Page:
Monday, 19 June 2017

The White Cloth Napkin

I was leaving the exhibition On the Edge - Israeli Paper, when I came across this sweet display of "bete'avon" ("bon appétit") cloth napkins made by Had-Ar. Had-Ar was a small family business set up in the early 1940s by Stenia Veroslavsky, a remarkable woman who had emigrated from Poland at a young age, seeking new business ventures in Palestine.
Stenia and her husband, Moshe, began by producing handkerchiefs and napkins, which were sold by peddlers who made the rounds on the streets of Tel Aviv. It was a time when people carried stiffly-ironed handkerchiefs in their pockets and cloth napkins were always on the table. Schoolchildren used them for their 10 a.m. snack. According to the rules of etiquette at the time, they were told to spread a cloth napkin on their desk before eating their sandwiches and apples. Stenia and Moshe, who managed the technical aspects of production, and their children, took part in cutting, stamping and packing the items on the family's kitchen table. The first childhood memory of Ilan Lavi (Veroslavsky), who was born in 1943, is piles upon piles of coloured handkerchiefs in his parents' living room in Givatayim. The job of Ilan and his sister Varda, who was four years older, was to pack the cloth handkerchiefs into bundles of 12.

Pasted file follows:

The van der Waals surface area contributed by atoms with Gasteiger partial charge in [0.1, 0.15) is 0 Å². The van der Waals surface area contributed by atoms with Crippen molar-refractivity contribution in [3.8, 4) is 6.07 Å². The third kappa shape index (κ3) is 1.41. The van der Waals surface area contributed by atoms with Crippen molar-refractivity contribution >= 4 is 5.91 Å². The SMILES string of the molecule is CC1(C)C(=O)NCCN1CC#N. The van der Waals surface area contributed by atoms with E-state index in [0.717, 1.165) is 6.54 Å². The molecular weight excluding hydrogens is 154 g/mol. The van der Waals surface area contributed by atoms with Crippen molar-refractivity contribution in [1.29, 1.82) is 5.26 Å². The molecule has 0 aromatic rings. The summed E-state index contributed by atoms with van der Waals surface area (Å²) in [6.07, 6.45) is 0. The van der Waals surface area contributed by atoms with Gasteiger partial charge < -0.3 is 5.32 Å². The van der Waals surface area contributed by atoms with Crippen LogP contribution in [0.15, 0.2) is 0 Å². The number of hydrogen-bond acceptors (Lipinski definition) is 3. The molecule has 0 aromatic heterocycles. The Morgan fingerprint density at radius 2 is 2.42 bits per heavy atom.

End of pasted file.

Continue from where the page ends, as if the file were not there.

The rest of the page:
Over time the business grew, moved out of the house, and was set up in a rented hut in Givatayim. A decade later it moved to a building in Ramat Gan. In 1960, a factory outlet store was opened on the Jaffa-Tel Aviv Road and Varda and Ilan joined the family business. The production methods developed, and the factory commissioned the illustrations that decorated the tablecloths and napkins from artists. Some of the artists were relatives, among them Stenia's son-in-law, the graphic artist, Jack Jaget. Cloth calendars, printed tembel hats, aprons, special mats for the stove and refrigerator, covers for challot and tablecloths were all added to the inventory.
The factory employees - peaking at about 20 workers, most of them women - became part of the family. Stenia ran both the factory and family with an iron fist - Moshe passed away in 1960 - but she was known to be generous and created a fun atmosphere.